The Aftermath

Gibbons’ work. The Red Knight of Germany, has been published in more than twenty editions over the years and was serialised again, this time in the Chicago Tribune. The flawed information was continually recycled.

In different editions of the serialisation and/or the book, some of the errors instanced above were corrected. The case of Gibbons not having information or proper knowledge on the type of armament fitted to

Captain Browns Sopwith Camel caused him much grief. The Liberty serialized version said:*., his last belt of ammunition was in place.’ This suggested it was something Brown had fitted prior to his last attack. Unfortunately the Vickers machine-gun belts on a Sopwith Camel could only be changed on the ground, and even worse, two men were required to perform the operation. The book form circumvented the belt problem by going back to the Summary and staring: his

last drum of ammunition was in place’ and thereby unwittingly introduced further error. Drums were fitted on Lewis guns, not Vickers.

A similar case occurred when Gibbons tried to correct the erroneous information that Captain Brown organised the removal of von Richthofen’s body from the red Triplane. Gibbons nominated Lieutenant Mellersh in Brown’s place, which was also incorrect. He was right in so far as it was an airman, but it was actually Lieutenant Warneford of 3 AFC Squadron.

It appears that rather than consult the Air Ministry in London, Gibbons would have done much better to have travelled to Canada and to have interviewed Roy Brown, always assuming he had not already tried and been rebuffed. Incidentally, Roy is his correct name, not Royal as has sometimes been stated.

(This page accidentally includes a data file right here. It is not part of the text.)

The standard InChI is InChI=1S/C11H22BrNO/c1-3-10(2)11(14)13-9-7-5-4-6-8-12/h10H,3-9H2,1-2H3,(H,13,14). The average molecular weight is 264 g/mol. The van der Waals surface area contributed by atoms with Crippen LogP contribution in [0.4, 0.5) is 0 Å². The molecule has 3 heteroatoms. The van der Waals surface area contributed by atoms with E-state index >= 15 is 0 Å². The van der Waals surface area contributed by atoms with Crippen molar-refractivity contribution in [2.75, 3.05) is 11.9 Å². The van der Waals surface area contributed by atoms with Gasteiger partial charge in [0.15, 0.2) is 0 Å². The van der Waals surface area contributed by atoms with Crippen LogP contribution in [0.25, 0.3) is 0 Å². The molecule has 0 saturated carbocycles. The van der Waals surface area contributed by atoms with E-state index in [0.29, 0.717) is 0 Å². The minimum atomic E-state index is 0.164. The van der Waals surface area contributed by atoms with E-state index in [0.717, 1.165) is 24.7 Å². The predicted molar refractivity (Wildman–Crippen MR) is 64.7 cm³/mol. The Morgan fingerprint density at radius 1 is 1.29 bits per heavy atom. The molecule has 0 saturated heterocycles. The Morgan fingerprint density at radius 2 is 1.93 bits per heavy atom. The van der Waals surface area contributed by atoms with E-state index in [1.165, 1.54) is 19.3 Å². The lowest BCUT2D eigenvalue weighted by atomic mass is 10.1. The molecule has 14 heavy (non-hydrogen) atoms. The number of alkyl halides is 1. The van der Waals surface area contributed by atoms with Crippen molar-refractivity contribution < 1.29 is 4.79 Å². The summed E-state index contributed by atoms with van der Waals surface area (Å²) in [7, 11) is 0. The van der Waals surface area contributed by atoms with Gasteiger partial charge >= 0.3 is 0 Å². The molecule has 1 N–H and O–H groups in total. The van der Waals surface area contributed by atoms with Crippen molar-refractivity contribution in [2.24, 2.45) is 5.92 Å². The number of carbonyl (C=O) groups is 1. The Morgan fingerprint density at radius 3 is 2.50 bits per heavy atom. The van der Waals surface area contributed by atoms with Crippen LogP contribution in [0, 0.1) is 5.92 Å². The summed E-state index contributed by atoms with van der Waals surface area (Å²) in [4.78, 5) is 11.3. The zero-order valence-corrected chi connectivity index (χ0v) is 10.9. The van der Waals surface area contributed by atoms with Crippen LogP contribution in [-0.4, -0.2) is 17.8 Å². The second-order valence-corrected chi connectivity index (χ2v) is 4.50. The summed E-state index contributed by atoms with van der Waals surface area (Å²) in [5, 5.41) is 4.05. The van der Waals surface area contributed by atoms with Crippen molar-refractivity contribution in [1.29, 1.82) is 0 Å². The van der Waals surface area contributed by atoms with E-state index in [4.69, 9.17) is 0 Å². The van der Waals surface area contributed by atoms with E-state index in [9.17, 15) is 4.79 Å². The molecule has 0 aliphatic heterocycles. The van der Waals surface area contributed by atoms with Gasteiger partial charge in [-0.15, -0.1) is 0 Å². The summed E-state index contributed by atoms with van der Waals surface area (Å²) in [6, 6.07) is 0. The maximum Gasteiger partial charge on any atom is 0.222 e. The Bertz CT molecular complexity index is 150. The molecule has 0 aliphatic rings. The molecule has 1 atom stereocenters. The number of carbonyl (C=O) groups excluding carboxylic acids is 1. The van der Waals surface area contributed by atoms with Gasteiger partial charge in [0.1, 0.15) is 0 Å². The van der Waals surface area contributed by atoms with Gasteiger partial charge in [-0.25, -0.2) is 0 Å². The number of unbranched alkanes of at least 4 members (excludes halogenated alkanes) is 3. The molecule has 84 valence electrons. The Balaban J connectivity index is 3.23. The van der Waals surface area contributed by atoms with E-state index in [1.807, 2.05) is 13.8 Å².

In short, Floyd Gibbons honest, best efforts were seriously flawed due to no fault of his own. Who, in his situation, would entertain doubts as to the veracity and completeness of information provided by the Air Ministry. It would never have crossed his mind that it had been selected so as to provide a specific conclusion and that any evidence to the contrary had been down­played or totally omitted.

There is also some irony too that Gibbons, as well as adding a few ‘facts’ to fit his researches, sometimes missed an important point. When he was writing his book he enquired of Air Ministry about a certain Sergeant McCudden, and was he the man known later as Captain James McCudden VC? They confirmed this to be so and in hindsight it appears that Gibbons had stumbled upon the possibility that Sergeant McCudden had possibly been the Baron’s opponent on 27 December 1916. With the limited information available to Gibbons in the 1920s he could not take the premise further and so missed the vital clues that showed that McCudden was indeed his 15th ‘victory’, although in this particular case it was one that got away.

Gibbons’ legacy to mankind is that from 1928 onwards most drawings and paintings show Brown attacking from the right, and this has become the popular belief or misconception. Other artists have placed all three aircraft in a line astern chase situation along the Somme canal, May-von Richthofen-Brown, which is equally incorrect.

For historical purposes both the Summary and the chapters in The Red Knight of Germany which cover the death of the Baron have no value whatsoever. They may be said to contribute negatively to a proper under­standing of what happened on those two fateful days in April 1918.